There have been a string of wolverine sightings in the states lately, like this guy from Utah.
Then there was this guy running through Lewistown, MT.
One was camera trapped in Yellowtone, another was filmed there as well. Even Michigan is in on it. It is too bad not much is known about them.
Overall, though, Fisher and his colleagues found that public consciousness about these animals had increased in the last 20 years. The number of studies has also increased greatly due in part to new technology like trail cameras and DNA research. But a number of gaps in the research on wolverines persist.
“It’s almost the species that time forgot in a lot of jurisdictions,” he said. Even in Canada, where most research has been done on the animals, the studies were mostly conducted without the benefit of much funding.
As mentioned above, data tends to be hard to come by but their profile seems to have increased recently. More people are beginning to see them as real animals versus the mythology of snarling gluttons. When I saw a PBS show about a guy that raised some kits and they turned out to be like hyperactive playful puppies I was impressed. I think this guy may have been the source of the proposal to use wolverines for avalanche rescue. That idea didn’t get far. LOL. That aside their attributes seem to inspire everyone, even the people who work with them think they are super cool. I remember a National Geographic piece on them about a decade ago by Douglas Chadwick, I think. I haven’t read his book, The Wolverine Way, but want to. In the article he mentioned,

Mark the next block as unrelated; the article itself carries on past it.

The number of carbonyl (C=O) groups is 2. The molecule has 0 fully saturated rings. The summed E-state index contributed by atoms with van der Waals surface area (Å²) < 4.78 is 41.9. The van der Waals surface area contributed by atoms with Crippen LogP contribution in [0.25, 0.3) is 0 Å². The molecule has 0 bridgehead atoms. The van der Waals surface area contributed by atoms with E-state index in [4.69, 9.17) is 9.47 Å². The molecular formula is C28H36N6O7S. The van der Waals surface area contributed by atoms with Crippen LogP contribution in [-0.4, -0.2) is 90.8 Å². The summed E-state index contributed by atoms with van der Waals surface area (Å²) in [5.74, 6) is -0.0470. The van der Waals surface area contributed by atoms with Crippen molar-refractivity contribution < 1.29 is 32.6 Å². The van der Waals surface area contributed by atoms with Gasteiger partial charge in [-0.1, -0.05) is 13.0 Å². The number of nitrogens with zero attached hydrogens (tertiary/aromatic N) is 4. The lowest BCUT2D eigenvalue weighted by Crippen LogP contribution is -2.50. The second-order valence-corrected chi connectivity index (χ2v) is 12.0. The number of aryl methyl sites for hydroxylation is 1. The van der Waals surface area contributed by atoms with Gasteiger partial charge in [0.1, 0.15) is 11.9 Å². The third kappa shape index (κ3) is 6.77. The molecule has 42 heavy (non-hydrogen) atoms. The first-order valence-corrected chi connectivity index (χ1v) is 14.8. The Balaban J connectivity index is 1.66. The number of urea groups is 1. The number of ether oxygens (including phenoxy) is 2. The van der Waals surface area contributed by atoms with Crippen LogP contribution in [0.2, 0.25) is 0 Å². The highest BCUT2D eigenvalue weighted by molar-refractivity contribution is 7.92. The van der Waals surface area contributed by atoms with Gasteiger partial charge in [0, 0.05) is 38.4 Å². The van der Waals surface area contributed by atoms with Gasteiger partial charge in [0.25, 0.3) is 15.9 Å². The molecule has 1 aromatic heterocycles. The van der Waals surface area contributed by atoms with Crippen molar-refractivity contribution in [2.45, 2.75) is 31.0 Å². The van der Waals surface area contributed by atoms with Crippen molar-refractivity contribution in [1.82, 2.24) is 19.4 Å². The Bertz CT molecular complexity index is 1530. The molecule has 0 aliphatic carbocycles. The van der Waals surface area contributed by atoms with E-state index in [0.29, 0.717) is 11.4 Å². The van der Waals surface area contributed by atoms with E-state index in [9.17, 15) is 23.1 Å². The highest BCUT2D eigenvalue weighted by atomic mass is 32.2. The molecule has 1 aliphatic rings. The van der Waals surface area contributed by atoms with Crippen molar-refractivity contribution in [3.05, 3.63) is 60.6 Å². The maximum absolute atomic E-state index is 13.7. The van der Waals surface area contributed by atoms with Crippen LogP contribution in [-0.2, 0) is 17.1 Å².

M3, one of the radio-tracked wolverines studied in Montana’s Glacier National Park, scaled the almost vertical 4,900 feet of Mt Cleveland in 90 minutes. He summited the 10,466 foot peak in the dead of winter when the snow is so deep and the ice so slick that humans can’t even get near it. He looked around for a few minutes and came right back down.
This news was for me when wolverines became one of my favorite critters. Their abilities and adaptions defy belief sometimes. They are a northern analogue to Honey Badgers, another legendary badass.
They are vulnerable to the climate crisis supposedly but I hope it doesn’t come to that.
3 thoughts on “Wolverines”
Ok, now I want one.
Re: “gaps in research”, mystery ain’t no bad thing. I love nature’s surprises. Not to say illumination is unwelcome, however. Thanks for this.
Belly patterns ID them.